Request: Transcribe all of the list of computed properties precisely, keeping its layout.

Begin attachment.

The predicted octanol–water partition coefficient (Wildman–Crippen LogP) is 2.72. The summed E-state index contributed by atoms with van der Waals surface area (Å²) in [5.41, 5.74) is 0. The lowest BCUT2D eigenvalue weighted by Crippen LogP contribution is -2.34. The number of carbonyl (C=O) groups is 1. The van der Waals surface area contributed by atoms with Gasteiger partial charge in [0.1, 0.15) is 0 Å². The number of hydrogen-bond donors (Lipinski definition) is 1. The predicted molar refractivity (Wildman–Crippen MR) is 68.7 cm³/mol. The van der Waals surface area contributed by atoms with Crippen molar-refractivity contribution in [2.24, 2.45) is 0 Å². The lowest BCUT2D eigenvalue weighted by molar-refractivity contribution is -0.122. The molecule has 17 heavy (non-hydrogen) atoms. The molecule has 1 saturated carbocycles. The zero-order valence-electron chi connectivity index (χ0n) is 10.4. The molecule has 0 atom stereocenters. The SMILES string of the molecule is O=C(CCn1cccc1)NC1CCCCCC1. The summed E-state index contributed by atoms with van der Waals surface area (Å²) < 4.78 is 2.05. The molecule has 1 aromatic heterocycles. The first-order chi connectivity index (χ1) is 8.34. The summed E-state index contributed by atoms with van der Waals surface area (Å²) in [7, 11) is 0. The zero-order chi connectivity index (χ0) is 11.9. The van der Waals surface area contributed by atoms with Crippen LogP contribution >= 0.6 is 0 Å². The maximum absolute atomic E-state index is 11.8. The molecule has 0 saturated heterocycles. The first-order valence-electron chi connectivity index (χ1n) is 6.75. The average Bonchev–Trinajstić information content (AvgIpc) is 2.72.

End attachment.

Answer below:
The predicted octanol–water partition coefficient (Wildman–Crippen LogP) is 2.72. The summed E-state index contributed by atoms with van der Waals surface area (Å²) in [5.41, 5.74) is 0. The lowest BCUT2D eigenvalue weighted by Crippen LogP contribution is -2.34. The number of carbonyl (C=O) groups is 1. The van der Waals surface area contributed by atoms with Gasteiger partial charge in [0.1, 0.15) is 0 Å². The number of hydrogen-bond donors (Lipinski definition) is 1. The predicted molar refractivity (Wildman–Crippen MR) is 68.7 cm³/mol. The van der Waals surface area contributed by atoms with Crippen molar-refractivity contribution in [2.24, 2.45) is 0 Å². The lowest BCUT2D eigenvalue weighted by molar-refractivity contribution is -0.122. The molecule has 17 heavy (non-hydrogen) atoms. The molecule has 1 saturated carbocycles. The zero-order valence-electron chi connectivity index (χ0n) is 10.4. The molecule has 0 atom stereocenters. The SMILES string of the molecule is O=C(CCn1cccc1)NC1CCCCCC1. The summed E-state index contributed by atoms with van der Waals surface area (Å²) < 4.78 is 2.05. The molecule has 1 aromatic heterocycles. The first-order chi connectivity index (χ1) is 8.34. The summed E-state index contributed by atoms with van der Waals surface area (Å²) in [7, 11) is 0. The zero-order chi connectivity index (χ0) is 11.9. The van der Waals surface area contributed by atoms with Crippen LogP contribution >= 0.6 is 0 Å². The maximum absolute atomic E-state index is 11.8. The molecule has 0 saturated heterocycles. The first-order valence-electron chi connectivity index (χ1n) is 6.75. The average Bonchev–Trinajstić information content (AvgIpc) is 2.72.